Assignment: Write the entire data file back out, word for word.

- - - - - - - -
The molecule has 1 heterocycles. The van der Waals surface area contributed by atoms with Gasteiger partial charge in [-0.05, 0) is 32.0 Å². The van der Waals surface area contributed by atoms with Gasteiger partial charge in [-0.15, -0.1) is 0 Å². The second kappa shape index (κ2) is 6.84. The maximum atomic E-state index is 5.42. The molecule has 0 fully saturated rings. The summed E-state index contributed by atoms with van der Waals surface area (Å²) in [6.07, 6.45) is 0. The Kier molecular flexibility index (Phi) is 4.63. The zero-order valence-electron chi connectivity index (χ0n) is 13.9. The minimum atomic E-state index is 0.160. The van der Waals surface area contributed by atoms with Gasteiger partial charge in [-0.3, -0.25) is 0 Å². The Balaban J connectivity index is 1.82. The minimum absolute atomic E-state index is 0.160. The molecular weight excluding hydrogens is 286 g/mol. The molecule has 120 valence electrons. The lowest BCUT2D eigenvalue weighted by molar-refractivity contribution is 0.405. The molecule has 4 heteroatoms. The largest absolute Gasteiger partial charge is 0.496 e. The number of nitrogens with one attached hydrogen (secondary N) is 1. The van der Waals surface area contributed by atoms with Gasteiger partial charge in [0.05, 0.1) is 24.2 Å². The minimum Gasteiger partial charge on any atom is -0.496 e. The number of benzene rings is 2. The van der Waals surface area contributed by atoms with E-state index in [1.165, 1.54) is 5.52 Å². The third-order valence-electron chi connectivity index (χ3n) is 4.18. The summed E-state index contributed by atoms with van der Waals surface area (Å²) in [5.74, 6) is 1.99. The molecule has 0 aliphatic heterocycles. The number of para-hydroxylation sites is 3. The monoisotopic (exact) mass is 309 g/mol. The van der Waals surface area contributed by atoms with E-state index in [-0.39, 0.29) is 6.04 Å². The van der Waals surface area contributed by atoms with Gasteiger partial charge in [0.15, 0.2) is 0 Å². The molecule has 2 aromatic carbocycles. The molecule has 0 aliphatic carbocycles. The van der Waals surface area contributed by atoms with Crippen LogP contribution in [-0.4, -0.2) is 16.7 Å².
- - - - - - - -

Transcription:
The molecule has 1 heterocycles. The van der Waals surface area contributed by atoms with Gasteiger partial charge in [-0.05, 0) is 32.0 Å². The van der Waals surface area contributed by atoms with Gasteiger partial charge in [-0.15, -0.1) is 0 Å². The second kappa shape index (κ2) is 6.84. The maximum atomic E-state index is 5.42. The molecule has 0 fully saturated rings. The summed E-state index contributed by atoms with van der Waals surface area (Å²) in [6.07, 6.45) is 0. The Kier molecular flexibility index (Phi) is 4.63. The zero-order valence-electron chi connectivity index (χ0n) is 13.9. The minimum atomic E-state index is 0.160. The van der Waals surface area contributed by atoms with Gasteiger partial charge in [-0.3, -0.25) is 0 Å². The Balaban J connectivity index is 1.82. The minimum absolute atomic E-state index is 0.160. The molecular weight excluding hydrogens is 286 g/mol. The molecule has 120 valence electrons. The lowest BCUT2D eigenvalue weighted by molar-refractivity contribution is 0.405. The molecule has 4 heteroatoms. The largest absolute Gasteiger partial charge is 0.496 e. The number of nitrogens with one attached hydrogen (secondary N) is 1. The van der Waals surface area contributed by atoms with Gasteiger partial charge in [0.05, 0.1) is 24.2 Å². The minimum Gasteiger partial charge on any atom is -0.496 e. The number of benzene rings is 2. The van der Waals surface area contributed by atoms with E-state index in [1.165, 1.54) is 5.52 Å². The third-order valence-electron chi connectivity index (χ3n) is 4.18. The summed E-state index contributed by atoms with van der Waals surface area (Å²) in [5.74, 6) is 1.99. The molecule has 0 aliphatic heterocycles. The number of para-hydroxylation sites is 3. The monoisotopic (exact) mass is 309 g/mol. The van der Waals surface area contributed by atoms with E-state index in [-0.39, 0.29) is 6.04 Å². The van der Waals surface area contributed by atoms with Gasteiger partial charge in [0.15, 0.2) is 0 Å². The molecule has 2 aromatic carbocycles. The molecule has 0 aliphatic carbocycles. The van der Waals surface area contributed by atoms with Crippen LogP contribution in [-0.4, -0.2) is 16.7 Å².